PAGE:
Keep Tweens Tuned into Reading
A recent report from the Pew Research Center found that more than half of all parents read to their young children every day and another 26 percent read several times a week. But when the middle school years arrive, tweens may tune out of reading to focus on other interests.
Research suggests that young people who read for pleasure have bigger vocabularies, greater powers of concentration and analysis, better writing skills, and a deeper understanding of other people and the world around them. During middle school, however, many young readers become alliterate. They can read but they don't. The reasons for this disconnect are numerous: more extracurricular activities, harder classes and, of course, the siren call of social media.
Lecturing kids about the importance of literacy won't turn them into enthusiastic readers, but these suggestions might.
Take e-books seriously. A study found that half of children ages 9-17 said they would read more books for fun if they had e-books. Boys in particular seem more motivated to read on a screen. If your child is already a "screenager," encourage good habits. The only way to get lost in a book is to defer the urge to check social media.
Don't give up on print. The Scholastic survey also found that most kids did the majority of their pleasure reading in print. Purchase inexpensive copies of classic books at garage or
library sales. Websites like betterworldbooks.com also sell gently used books.
Offer variety. Help preteens zero in on fiction and nonfiction that connects with their interests. Introduce cookbooks, graphic novels, newspapers, special interest magazines and travel guides. Use social media. Entering "good books for middle-schoolers" into the search box at Pinterest pulls up lists curated by other parents, educators and librarians.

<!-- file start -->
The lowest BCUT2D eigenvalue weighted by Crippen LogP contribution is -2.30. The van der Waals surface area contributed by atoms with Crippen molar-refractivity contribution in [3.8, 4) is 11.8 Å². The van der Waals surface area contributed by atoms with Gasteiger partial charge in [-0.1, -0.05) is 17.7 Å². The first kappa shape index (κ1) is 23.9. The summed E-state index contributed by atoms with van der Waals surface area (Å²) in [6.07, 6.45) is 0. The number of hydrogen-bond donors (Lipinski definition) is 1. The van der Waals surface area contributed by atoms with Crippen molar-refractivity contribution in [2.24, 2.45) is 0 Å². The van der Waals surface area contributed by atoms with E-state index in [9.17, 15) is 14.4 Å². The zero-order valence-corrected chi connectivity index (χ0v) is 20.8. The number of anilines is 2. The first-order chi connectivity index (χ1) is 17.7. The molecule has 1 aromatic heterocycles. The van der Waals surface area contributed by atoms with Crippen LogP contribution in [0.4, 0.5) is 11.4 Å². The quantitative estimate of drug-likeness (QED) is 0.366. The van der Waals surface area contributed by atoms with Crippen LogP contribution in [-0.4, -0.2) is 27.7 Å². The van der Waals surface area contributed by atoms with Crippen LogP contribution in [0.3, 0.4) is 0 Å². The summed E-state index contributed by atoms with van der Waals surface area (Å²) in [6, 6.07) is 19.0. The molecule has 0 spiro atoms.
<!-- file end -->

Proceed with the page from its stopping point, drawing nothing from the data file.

Carve out time. Establish a daily reading time and turn off TV, music and cellphones during that time. At the very least, establish "NBBBB" — Nothing But Books Before Bedtime. Be lenient about lights out if your child is engrossed in a good story.
Designate space. If possible, create a dedicated reading room or corner in your home with a comfy chair, good light and bookshelf nearby. Be sure it's free of digital distractions.
Read together. Hold onto family reading rituals as long as you can. In The Reading Promise, Alice Ozma, Scholastic's national manager for reading programs, writes about how she and her father read together for 3,218 days before she went to college. "Good authors find the words for the things we feel deeply but cannot express," she says. "They open conversations." Anything that opens a thoughtful conversation with a preteen is worth paying attention to.
Make it social. Try to influence a reading-friendly culture at your child's school by encouraging teachers to form book clubs. Or encourage your child to find like-minded peers at social media sites dedicated to reading, like goodreads.com where members join and form age-appropriate book groups.
Practice what you preach. If you want your kids to be readers, be one yourself. Let them see you enjoying a wide variety of books. Text a quote that catches your attention to your child's phone. Share interesting ideas you come across in the books you read.
Given the number of distractions available to children today, parents can't be certain their kids will become lifelong readers. Still, there are enduring benefits for young people who can engage with fictional characters and follow nonfictional concepts. Helping children develop a satisfying, ongoing relationship with books is still one of the best ways to prepare them for the future.
Carolyn Jabs raised three computer-savvy kids, including one with special needs. She has been writing about technology and families for 10 years and is working on a book about constructive responses to conflict.